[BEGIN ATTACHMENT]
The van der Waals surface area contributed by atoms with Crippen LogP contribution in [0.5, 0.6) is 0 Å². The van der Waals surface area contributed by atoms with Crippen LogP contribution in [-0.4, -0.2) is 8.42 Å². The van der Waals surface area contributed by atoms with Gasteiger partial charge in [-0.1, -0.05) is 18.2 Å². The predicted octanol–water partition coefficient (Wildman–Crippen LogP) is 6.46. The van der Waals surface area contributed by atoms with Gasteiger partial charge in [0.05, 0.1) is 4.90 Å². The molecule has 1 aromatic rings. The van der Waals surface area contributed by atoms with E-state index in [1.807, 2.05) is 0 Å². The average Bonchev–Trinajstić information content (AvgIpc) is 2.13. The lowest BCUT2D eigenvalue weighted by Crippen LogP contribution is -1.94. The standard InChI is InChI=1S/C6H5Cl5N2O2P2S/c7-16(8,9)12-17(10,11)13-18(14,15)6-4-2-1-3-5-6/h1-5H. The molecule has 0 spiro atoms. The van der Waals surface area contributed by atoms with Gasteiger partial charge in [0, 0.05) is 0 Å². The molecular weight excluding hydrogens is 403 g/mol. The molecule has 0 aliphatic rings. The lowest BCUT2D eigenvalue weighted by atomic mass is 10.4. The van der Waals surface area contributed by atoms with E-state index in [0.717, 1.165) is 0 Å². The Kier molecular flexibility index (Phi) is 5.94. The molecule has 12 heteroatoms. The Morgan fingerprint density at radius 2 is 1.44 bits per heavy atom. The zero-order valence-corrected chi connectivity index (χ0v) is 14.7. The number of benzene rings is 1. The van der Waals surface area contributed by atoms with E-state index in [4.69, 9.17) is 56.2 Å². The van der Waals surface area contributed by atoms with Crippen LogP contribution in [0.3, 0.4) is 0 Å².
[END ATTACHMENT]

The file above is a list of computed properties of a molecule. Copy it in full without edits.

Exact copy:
The van der Waals surface area contributed by atoms with Crippen LogP contribution in [0.5, 0.6) is 0 Å². The van der Waals surface area contributed by atoms with Crippen LogP contribution in [-0.4, -0.2) is 8.42 Å². The van der Waals surface area contributed by atoms with Gasteiger partial charge in [-0.1, -0.05) is 18.2 Å². The predicted octanol–water partition coefficient (Wildman–Crippen LogP) is 6.46. The van der Waals surface area contributed by atoms with Gasteiger partial charge in [0.05, 0.1) is 4.90 Å². The molecule has 1 aromatic rings. The van der Waals surface area contributed by atoms with E-state index in [1.807, 2.05) is 0 Å². The average Bonchev–Trinajstić information content (AvgIpc) is 2.13. The lowest BCUT2D eigenvalue weighted by Crippen LogP contribution is -1.94. The standard InChI is InChI=1S/C6H5Cl5N2O2P2S/c7-16(8,9)12-17(10,11)13-18(14,15)6-4-2-1-3-5-6/h1-5H. The molecule has 0 spiro atoms. The van der Waals surface area contributed by atoms with Gasteiger partial charge in [0, 0.05) is 0 Å². The molecular weight excluding hydrogens is 403 g/mol. The molecule has 0 aliphatic rings. The lowest BCUT2D eigenvalue weighted by atomic mass is 10.4. The van der Waals surface area contributed by atoms with E-state index in [0.717, 1.165) is 0 Å². The Kier molecular flexibility index (Phi) is 5.94. The molecule has 12 heteroatoms. The Morgan fingerprint density at radius 2 is 1.44 bits per heavy atom. The zero-order valence-corrected chi connectivity index (χ0v) is 14.7. The number of benzene rings is 1. The van der Waals surface area contributed by atoms with E-state index in [4.69, 9.17) is 56.2 Å². The van der Waals surface area contributed by atoms with Crippen LogP contribution in [0.3, 0.4) is 0 Å².